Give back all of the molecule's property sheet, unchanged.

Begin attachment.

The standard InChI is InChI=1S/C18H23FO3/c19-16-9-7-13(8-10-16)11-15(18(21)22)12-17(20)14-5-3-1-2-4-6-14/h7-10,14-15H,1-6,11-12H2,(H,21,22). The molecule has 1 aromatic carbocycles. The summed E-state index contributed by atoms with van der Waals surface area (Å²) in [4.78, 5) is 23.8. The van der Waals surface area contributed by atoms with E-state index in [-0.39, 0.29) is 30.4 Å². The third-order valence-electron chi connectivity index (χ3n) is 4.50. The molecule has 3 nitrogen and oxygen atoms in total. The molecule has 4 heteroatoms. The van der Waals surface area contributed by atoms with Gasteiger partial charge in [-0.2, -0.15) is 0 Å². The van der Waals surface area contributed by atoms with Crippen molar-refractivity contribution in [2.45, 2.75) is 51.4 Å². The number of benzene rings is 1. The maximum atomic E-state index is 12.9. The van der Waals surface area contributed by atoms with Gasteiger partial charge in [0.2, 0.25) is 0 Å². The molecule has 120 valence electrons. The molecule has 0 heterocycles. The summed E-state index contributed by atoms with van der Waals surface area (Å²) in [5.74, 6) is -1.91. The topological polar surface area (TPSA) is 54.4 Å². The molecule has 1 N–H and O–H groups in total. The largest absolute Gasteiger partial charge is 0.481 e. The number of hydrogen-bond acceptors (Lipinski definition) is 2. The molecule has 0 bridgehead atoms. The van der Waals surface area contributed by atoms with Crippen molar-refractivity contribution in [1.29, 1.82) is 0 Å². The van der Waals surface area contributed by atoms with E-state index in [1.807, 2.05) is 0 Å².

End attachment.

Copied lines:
The standard InChI is InChI=1S/C18H23FO3/c19-16-9-7-13(8-10-16)11-15(18(21)22)12-17(20)14-5-3-1-2-4-6-14/h7-10,14-15H,1-6,11-12H2,(H,21,22). The molecule has 1 aromatic carbocycles. The summed E-state index contributed by atoms with van der Waals surface area (Å²) in [4.78, 5) is 23.8. The van der Waals surface area contributed by atoms with E-state index in [-0.39, 0.29) is 30.4 Å². The third-order valence-electron chi connectivity index (χ3n) is 4.50. The molecule has 3 nitrogen and oxygen atoms in total. The molecule has 4 heteroatoms. The van der Waals surface area contributed by atoms with Gasteiger partial charge in [-0.2, -0.15) is 0 Å². The van der Waals surface area contributed by atoms with Crippen molar-refractivity contribution in [2.45, 2.75) is 51.4 Å². The number of benzene rings is 1. The maximum atomic E-state index is 12.9. The van der Waals surface area contributed by atoms with Gasteiger partial charge in [0.2, 0.25) is 0 Å². The molecule has 120 valence electrons. The molecule has 0 heterocycles. The summed E-state index contributed by atoms with van der Waals surface area (Å²) in [5.74, 6) is -1.91. The topological polar surface area (TPSA) is 54.4 Å². The molecule has 1 N–H and O–H groups in total. The largest absolute Gasteiger partial charge is 0.481 e. The number of hydrogen-bond acceptors (Lipinski definition) is 2. The molecule has 0 bridgehead atoms. The van der Waals surface area contributed by atoms with Crippen molar-refractivity contribution in [1.29, 1.82) is 0 Å². The van der Waals surface area contributed by atoms with E-state index in [1.807, 2.05) is 0 Å².